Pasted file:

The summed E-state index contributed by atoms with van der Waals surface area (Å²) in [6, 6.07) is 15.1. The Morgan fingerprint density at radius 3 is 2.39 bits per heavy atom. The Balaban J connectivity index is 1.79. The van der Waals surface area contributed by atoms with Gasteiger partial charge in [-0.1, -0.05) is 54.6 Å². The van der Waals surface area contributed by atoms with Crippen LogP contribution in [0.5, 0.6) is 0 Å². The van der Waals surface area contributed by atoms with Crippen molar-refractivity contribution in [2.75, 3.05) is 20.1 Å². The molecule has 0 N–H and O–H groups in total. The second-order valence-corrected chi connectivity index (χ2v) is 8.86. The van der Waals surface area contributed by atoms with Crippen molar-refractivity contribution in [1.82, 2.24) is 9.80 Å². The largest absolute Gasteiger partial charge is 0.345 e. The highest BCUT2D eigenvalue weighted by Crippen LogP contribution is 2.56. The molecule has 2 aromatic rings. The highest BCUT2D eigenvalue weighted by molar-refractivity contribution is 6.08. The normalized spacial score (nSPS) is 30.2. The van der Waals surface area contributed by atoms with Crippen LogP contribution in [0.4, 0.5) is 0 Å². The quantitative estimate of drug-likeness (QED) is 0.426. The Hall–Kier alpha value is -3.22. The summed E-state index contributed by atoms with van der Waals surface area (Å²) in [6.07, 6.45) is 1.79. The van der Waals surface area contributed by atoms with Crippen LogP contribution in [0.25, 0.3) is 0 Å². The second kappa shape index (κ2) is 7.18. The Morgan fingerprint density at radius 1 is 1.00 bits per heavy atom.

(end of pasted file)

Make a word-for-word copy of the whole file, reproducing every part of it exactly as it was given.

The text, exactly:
The summed E-state index contributed by atoms with van der Waals surface area (Å²) in [6, 6.07) is 15.1. The Morgan fingerprint density at radius 3 is 2.39 bits per heavy atom. The Balaban J connectivity index is 1.79. The van der Waals surface area contributed by atoms with Gasteiger partial charge in [-0.1, -0.05) is 54.6 Å². The van der Waals surface area contributed by atoms with Crippen LogP contribution in [0.5, 0.6) is 0 Å². The van der Waals surface area contributed by atoms with Crippen molar-refractivity contribution in [2.75, 3.05) is 20.1 Å². The molecule has 0 N–H and O–H groups in total. The second-order valence-corrected chi connectivity index (χ2v) is 8.86. The van der Waals surface area contributed by atoms with Crippen molar-refractivity contribution in [1.82, 2.24) is 9.80 Å². The largest absolute Gasteiger partial charge is 0.345 e. The highest BCUT2D eigenvalue weighted by Crippen LogP contribution is 2.56. The molecule has 2 aromatic rings. The highest BCUT2D eigenvalue weighted by molar-refractivity contribution is 6.08. The normalized spacial score (nSPS) is 30.2. The van der Waals surface area contributed by atoms with Crippen LogP contribution in [0.4, 0.5) is 0 Å². The quantitative estimate of drug-likeness (QED) is 0.426. The Hall–Kier alpha value is -3.22. The summed E-state index contributed by atoms with van der Waals surface area (Å²) in [6.07, 6.45) is 1.79. The van der Waals surface area contributed by atoms with Crippen LogP contribution in [0.25, 0.3) is 0 Å². The second kappa shape index (κ2) is 7.18. The Morgan fingerprint density at radius 1 is 1.00 bits per heavy atom.